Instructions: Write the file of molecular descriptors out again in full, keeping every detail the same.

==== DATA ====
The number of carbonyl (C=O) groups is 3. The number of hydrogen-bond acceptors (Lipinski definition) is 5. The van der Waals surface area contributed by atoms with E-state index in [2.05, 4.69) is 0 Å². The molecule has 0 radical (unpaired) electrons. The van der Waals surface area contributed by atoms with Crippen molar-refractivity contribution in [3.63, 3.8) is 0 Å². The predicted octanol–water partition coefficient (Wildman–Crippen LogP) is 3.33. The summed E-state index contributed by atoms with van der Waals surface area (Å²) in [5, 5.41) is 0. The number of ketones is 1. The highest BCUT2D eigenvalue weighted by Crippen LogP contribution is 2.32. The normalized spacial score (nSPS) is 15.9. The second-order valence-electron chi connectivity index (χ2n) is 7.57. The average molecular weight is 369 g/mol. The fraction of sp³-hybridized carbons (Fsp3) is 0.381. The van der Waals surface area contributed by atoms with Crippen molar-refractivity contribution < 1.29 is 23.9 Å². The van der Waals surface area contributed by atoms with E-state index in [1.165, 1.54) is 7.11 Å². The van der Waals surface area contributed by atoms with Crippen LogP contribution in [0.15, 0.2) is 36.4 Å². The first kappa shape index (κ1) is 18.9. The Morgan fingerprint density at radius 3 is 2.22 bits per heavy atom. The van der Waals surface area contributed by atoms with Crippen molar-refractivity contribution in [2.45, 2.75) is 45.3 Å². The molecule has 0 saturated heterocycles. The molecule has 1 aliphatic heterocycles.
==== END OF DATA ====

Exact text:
The number of carbonyl (C=O) groups is 3. The number of hydrogen-bond acceptors (Lipinski definition) is 5. The van der Waals surface area contributed by atoms with E-state index in [2.05, 4.69) is 0 Å². The molecule has 0 radical (unpaired) electrons. The van der Waals surface area contributed by atoms with Crippen molar-refractivity contribution in [3.63, 3.8) is 0 Å². The predicted octanol–water partition coefficient (Wildman–Crippen LogP) is 3.33. The summed E-state index contributed by atoms with van der Waals surface area (Å²) in [5, 5.41) is 0. The number of ketones is 1. The highest BCUT2D eigenvalue weighted by Crippen LogP contribution is 2.32. The normalized spacial score (nSPS) is 15.9. The second-order valence-electron chi connectivity index (χ2n) is 7.57. The average molecular weight is 369 g/mol. The fraction of sp³-hybridized carbons (Fsp3) is 0.381. The van der Waals surface area contributed by atoms with Crippen molar-refractivity contribution < 1.29 is 23.9 Å². The van der Waals surface area contributed by atoms with E-state index in [1.165, 1.54) is 7.11 Å². The van der Waals surface area contributed by atoms with Crippen LogP contribution in [0.15, 0.2) is 36.4 Å². The first kappa shape index (κ1) is 18.9. The Morgan fingerprint density at radius 3 is 2.22 bits per heavy atom. The van der Waals surface area contributed by atoms with Crippen molar-refractivity contribution in [2.45, 2.75) is 45.3 Å². The molecule has 0 saturated heterocycles. The molecule has 1 aliphatic heterocycles.